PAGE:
Monday, September 02, 2019

Leo Strauss's Silly Idea: "There Are No Gods But the Philosophers"

At the APSA panel on Friday morning, I made the point--but I did not stress it enough--that my fundamental disagreement with Catherine Zuckert was over her acceptance and my rejection of Strauss's claim that the philosophic life is the only naturally good life.  While Catherine thinks this is a great idea, I think it is a silly idea.

In my response to her comments, which is reproduced in my previous post, I restated some of my reasoning from my chapter on Strauss in Political Questions for why Shadia Drury was right about this and why the Zuckerts (in The Truth About Leo Strauss) did not adequately answer Drury's criticism of Strauss.

This dispute turns on how one sees the natural desires of human nature.  My argument is that the good is the desirable, and the natural good is the satisfaction of the natural desires.  The generic human good requires the satisfaction of all or most of those desires to some degree, but the ranking of those desires varies according to the natural temperament, capacities, and circumstances of individuals, and prudence is required for that individualized ranking.

I agree with Strauss that the philosophic life is best for only a few people--the "very few individuals who are by nature fit for philosophy," because they are animated by the "natural desire" to know--people like Socrates.  But I disagree with Strauss's claim that this philosophic life is the only naturally good life, and that moral lives, religious lives, and political lives are the lives of "mutilated human beings."  Most human beings are fit by nature for such lives because they are naturally fitted for ranking some natural desires--such as familial bonding, friendship, social status, and religious understanding--as higher than the natural desire for intellectual understanding.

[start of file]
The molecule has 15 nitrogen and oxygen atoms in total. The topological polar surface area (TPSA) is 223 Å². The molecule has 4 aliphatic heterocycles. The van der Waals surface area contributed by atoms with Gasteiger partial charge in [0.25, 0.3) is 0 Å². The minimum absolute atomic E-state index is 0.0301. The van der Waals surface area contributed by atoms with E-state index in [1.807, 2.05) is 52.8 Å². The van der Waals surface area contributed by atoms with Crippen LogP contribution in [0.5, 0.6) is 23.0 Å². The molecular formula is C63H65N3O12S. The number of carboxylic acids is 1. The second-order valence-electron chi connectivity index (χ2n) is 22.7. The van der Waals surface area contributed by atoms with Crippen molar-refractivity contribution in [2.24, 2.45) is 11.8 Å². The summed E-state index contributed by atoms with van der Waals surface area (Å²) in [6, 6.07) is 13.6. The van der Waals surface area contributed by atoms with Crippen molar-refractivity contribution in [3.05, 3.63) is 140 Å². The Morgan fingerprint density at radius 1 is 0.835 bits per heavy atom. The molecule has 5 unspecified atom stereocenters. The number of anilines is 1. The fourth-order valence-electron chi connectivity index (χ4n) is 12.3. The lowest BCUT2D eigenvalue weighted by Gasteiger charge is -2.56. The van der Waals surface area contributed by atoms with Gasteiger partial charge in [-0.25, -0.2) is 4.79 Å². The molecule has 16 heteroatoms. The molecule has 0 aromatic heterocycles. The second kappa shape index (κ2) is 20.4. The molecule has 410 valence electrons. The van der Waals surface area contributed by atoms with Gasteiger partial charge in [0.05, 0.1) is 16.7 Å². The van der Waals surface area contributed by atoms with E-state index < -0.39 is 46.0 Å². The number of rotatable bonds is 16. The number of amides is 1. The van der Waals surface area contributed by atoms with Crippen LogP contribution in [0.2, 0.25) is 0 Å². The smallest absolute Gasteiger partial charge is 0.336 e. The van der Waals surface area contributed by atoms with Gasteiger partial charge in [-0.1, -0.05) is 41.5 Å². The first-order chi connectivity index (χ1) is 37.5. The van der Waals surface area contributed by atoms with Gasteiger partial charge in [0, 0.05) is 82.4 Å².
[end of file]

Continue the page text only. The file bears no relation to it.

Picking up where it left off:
Strauss's mistake was in his silly assertion that philosophers are god-like in their transcendence of ordinary human life: "If we understand by God the most perfect being that is a person, there are no gods but the philosophers."

Nietzsche was right in Human, All Too Human in saying that the belief that some human beings are "superhuman" (ubermenschlich) is a "religious or half-religious superstition."  In his later writings, Nietzsche affirmed a Dionysian atheistic religiosity with a vision of the superhuman artist-philosopher exercising will to power over all of humanity, and it is this later Nietzsche who has appealed to Strauss and the Straussians.

The Nietzsche of Human, All Too Human supports a Darwinian liberalism, because Nietzsche here sees that evolved human nature shows a range of natural desires, and he sees that the freedom of a liberal democracy allows for the expression of all those natural desires as diversely expressed in different kinds of lives, all of which can be justified as naturally good, including Nietzsche's own philosophic life of the Socratic "free spirit."

When I was speaking at the panel, Catherine shook her head repeatedly to indicate that she disagreed with everything I was saying.  I was surprised, however, that no one on the panel or in the audience offered any reasoning to support Strauss's idea that the philosophic life is the only good life by nature, as if this were a Straussian doctrine that is not to be questioned.


Anonymous said...

Isn't Strauss's line deliberately silly? It is obviously oxymoronic to say "If we understand by God the most perfect being that is a person," but Strauss says this because he is staging a somewhat comical dialogue between a theologian and a philosopher (quoting the line that you do on its own makes it sound melodramatic, but the larger context strikes me as more tongue-in-cheek). So I don't read Strauss as saying that philosophers are Gods but that philosophers are the best humans. That is still a pretty controversial claim, and you have given good reasons for rejecting it in other posts, but it does not have much to do with "a Dionysian atheistic religiosity with a vision of the superhuman artist-philosopher". The serious objection to Strauss concerns whether philosophers are the best humans, not whether they are gods.